Confirmation late last year that it would stop building cars in Australia in 2017 is behind GM Holden’s biggest annual loss of just over NZ$600 million.
The carmaker’s financial figures for 2013 included a one-off NZ$544 million write-down on property, plant and equipment and a NZ$133 million charge for employee redundancy and settlement costs, both allied to the manufacturing exit.
The loss is considerably heavier than the NZ$166 million Holden dropped in 2012, after profitable years in 2010-11. But it did not come as a surprise to the company, which expected heavy losses after the asset write-downs.
Also affecting the bottom line was a 2.3 per cent drop in overall 2013 sales, the carmaker’s lowest point in almost 20 years. Sales of Commodore and Cruze (both built in Adelaide) were down 9.1 per cent and 16.3 per cent respectively.
Down also was Holden’s share of the overall Australian market – at 9.9 per cent reportedly the lowest in living memory. The carmaker’s consolidated revenue was up slightly from NZ$4.3 billion in 2012 to NZ$4.4 billion in 2013.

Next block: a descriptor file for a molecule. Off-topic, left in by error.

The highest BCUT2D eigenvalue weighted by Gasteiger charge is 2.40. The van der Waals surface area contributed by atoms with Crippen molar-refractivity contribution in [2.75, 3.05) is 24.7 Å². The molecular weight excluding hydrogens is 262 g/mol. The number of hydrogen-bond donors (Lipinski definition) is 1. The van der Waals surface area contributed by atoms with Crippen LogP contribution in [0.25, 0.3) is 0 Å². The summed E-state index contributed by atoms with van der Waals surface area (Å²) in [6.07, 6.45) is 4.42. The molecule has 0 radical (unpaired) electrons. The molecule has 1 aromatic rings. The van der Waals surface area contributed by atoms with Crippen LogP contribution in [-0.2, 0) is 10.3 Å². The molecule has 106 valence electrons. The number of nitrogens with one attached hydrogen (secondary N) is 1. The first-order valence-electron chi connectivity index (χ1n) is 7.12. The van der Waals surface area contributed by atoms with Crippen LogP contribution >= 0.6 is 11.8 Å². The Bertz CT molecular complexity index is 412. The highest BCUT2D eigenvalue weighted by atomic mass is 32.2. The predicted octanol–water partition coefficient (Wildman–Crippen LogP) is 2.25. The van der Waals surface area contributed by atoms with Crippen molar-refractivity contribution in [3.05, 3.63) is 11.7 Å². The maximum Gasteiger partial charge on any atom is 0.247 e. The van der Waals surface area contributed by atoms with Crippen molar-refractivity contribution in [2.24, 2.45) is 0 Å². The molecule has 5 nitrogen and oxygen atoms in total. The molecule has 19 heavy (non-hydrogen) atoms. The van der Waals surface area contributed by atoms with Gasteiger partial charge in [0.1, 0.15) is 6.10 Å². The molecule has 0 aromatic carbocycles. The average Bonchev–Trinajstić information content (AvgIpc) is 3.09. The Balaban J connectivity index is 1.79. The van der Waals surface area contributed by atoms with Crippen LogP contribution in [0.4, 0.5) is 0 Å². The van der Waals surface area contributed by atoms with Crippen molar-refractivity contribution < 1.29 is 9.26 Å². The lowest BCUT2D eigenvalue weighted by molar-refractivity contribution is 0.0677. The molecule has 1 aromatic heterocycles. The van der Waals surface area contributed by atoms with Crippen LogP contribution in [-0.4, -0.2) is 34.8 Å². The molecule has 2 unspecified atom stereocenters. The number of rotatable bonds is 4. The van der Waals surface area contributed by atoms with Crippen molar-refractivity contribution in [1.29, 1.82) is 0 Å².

GM Holden chief financial officer Jeff Rolfs says sales were hamstrung by its decision to cease manufacturing. ”Clearly there are significant costs associated with our decision to cease domestic manufacturing of vehicles in Australia by the end of 2017,” he said. ”These costs drove the financial loss for Holden in 2013.
“We are mindful of the impact on our employees and our financial results, but it was the right decision – manufacturing vehicles in Australia is, unfortunately, unsustainable.”
Holden’s announcement in December last year that it would end manufacturing in Australia in 2017 followed Ford’s earlier decision to exit in 2016. Toyota decided last February that it too would stop making cars in Australia.
Said Rolfs: “All three domestic OEMs (original equipment manufacturers) have now announced they will cease domestic vehicle manufacturing as auto manufacturing in Australia faces a perfect storm of negative influences: a persistently high Australian dollar, one of the most fragmented and competitive markets in the world, and higher costs compared to other manufacturing source countries.”
But Rolfs says the company can be profitable after 2017 with imported cars such as the Captiva SUV, Barina hatch and Colorado ute. ”We are profitable on our imported portfolio and Holden is focused on taking the right decisions to grow sales and revenue in the immediate term and manage our other costs very closely,” Rolfs said. ”Addressing our high fixed-cost base is certainly a key to returning Holden to sustainable profitability into the future.”